As UK inflation turned negative in April, some took the news as yet more evidence that the spectre of deflation haunts the world economy.
Deflation is all too often seen as a dark cloud hovering over the horizon, about to unleash its destructive force. But deflation and depression are not synonymous. The Great Depression in the 1930s, with simultaneous deflation (falling prices) and depression (falling output), was more the exception than the rule. During the nineteenth century, deflation and GDP growth went hand in hand – as friends, not enemies. Much of it was an era of good deflation: gently falling prices amid productivity gains and flourishing world trade. Britain was in deflation for 51 years in the nineteenth century.
When it comes to deflation, what matters is what causes it. Periods of deflation can be malign or benign, depending on whether they are driven by a positive shock to aggregate supply, or a negative shock to aggregate demand. Many goods and services display fast-growing output with sharply falling prices – TVs, IT, and communications, for example. Benign deflation is simply an aggregation of greater supply across the whole economy.
And according to economic theory, deflation is not necessarily a bad place to be either. Under the Friedman Rule, deflation with zero interest rates are the optimal economic policy. Moreover, prior to the Keynesian revolution – which began in the 1930s – attitudes towards deflation were very different, with simultaneous deflation and economic growth seen as part of the natural economic order. A secular decline in prices was acceptable because improved productivity meant the cost of making each item was lower. In other words, prices fall at the rate of productivity growth.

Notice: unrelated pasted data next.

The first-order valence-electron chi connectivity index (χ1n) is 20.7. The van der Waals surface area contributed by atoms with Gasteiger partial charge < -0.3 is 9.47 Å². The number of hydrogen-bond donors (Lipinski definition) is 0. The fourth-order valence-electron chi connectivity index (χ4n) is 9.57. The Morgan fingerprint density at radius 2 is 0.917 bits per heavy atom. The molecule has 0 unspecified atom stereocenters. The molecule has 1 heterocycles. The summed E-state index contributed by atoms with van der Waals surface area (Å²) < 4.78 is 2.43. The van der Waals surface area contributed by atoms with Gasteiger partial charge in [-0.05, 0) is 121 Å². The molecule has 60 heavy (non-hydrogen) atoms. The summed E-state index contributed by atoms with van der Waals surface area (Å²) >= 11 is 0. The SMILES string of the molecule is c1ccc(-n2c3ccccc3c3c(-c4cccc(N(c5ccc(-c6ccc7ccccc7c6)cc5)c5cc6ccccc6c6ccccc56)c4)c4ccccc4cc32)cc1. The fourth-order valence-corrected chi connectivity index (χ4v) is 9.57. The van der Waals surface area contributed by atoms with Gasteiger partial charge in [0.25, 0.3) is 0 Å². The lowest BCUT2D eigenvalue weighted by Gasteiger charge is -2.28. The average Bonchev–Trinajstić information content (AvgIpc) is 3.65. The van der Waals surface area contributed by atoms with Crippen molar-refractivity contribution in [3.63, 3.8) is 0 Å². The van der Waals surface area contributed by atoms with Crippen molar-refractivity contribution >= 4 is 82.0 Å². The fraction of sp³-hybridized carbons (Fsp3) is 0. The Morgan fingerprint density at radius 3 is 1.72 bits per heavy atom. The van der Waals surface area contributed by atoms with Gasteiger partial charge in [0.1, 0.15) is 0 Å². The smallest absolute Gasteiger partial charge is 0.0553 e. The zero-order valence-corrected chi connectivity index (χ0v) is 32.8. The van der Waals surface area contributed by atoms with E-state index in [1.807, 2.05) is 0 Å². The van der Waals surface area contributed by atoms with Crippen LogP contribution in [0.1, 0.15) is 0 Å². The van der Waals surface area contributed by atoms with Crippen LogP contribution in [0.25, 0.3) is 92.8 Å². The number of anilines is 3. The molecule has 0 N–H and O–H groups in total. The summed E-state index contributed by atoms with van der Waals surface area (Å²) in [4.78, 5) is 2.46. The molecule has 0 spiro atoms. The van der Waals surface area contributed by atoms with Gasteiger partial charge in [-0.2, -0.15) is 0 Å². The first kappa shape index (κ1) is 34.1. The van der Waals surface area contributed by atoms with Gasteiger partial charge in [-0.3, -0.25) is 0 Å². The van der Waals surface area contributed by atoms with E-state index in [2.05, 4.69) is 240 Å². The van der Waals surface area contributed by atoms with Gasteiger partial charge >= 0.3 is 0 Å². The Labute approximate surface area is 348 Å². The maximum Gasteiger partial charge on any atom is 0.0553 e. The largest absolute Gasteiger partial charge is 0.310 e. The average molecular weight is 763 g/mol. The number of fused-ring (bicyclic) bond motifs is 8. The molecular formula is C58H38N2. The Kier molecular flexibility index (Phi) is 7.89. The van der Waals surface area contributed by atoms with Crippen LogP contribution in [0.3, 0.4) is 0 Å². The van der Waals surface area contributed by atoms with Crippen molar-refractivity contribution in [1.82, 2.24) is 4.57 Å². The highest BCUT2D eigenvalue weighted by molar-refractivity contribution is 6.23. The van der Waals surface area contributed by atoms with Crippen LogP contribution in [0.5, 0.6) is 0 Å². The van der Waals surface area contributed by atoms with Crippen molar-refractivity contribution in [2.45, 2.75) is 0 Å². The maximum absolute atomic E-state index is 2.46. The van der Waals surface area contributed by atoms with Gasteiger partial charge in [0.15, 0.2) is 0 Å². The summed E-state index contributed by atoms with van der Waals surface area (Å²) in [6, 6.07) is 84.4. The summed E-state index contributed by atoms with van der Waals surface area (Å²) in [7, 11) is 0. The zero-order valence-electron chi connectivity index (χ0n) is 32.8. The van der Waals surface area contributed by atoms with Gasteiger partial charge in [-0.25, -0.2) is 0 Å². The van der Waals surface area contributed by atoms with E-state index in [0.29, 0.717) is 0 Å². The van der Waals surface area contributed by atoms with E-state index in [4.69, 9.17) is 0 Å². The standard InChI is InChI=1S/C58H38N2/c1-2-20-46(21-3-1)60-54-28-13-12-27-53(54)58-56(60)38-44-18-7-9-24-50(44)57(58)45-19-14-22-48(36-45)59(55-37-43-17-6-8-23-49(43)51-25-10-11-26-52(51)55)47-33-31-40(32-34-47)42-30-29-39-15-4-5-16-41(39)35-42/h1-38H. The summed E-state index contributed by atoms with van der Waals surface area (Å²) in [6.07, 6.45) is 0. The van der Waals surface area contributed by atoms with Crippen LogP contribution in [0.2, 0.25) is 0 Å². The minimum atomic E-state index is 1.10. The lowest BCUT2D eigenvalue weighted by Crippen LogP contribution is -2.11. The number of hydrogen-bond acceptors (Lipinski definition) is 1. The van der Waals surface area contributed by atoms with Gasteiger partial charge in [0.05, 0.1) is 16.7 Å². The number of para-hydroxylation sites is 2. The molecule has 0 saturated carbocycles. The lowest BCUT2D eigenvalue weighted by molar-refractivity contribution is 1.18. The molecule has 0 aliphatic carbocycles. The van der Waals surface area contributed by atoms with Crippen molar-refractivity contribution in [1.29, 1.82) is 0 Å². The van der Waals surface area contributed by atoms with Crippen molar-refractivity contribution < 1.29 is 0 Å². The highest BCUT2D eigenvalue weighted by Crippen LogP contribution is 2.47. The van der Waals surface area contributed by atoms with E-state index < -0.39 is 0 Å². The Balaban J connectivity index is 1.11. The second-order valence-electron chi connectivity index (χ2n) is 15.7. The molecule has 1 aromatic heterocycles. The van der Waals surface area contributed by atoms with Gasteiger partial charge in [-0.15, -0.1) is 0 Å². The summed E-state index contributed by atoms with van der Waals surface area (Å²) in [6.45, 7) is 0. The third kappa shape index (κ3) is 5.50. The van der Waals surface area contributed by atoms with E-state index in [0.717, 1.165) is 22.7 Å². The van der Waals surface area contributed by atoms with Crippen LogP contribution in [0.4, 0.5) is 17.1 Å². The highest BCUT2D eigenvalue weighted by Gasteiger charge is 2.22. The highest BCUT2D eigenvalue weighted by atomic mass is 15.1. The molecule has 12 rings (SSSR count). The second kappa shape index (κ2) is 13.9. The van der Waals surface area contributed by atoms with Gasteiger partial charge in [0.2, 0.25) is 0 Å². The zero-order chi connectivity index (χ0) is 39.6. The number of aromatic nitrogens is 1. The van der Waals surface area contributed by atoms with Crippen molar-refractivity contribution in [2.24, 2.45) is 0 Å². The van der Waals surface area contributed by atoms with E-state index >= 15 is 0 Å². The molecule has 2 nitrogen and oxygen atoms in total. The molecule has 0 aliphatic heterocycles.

Over the past 20 years, around two billion workers have been added to the global workforce, owing to the collapse of communism and economic reform in India and China – the fall of the iron and bamboo curtains. Since then, there has been a surge in the supply of cheap labour and money. Deflationary pressures are not surprising given these fundamental geopolitical shifts.
None of this ignores the potential risk from malign deflation. Worrying deflation comes about through postponed expenditure, rising real interest rates, falls in asset prices, liquidity traps, deleveraging and declining net worth. Things can go wrong – but we’re not there yet.
On Tuesday, the chancellor stated that deflation was good news when set against improving wage growth – and he was right. Deflation in the UK is more technical and transient than systemic and enduring.
Across the globe, the deflationary impulse is relatively benign at present – with the exception of the Eurozone.
Two factors risk shifting the global deflationary threat to malign. First, the negative effects of any eventual normalisation of monetary policy. Second, any negative shock to asset prices. Deflation reduces the threat from normalisation by limiting upward pressure on interest rates. Unfortunately, the knock-on effects of QE, and the associated surge in liquidity, have pushed many asset prices to dizzy heights, leaving the world economy vulnerable to a negative asset price shock. A market correction, rather than a crash, will help to keep deflation benign and avoid its malign cousin.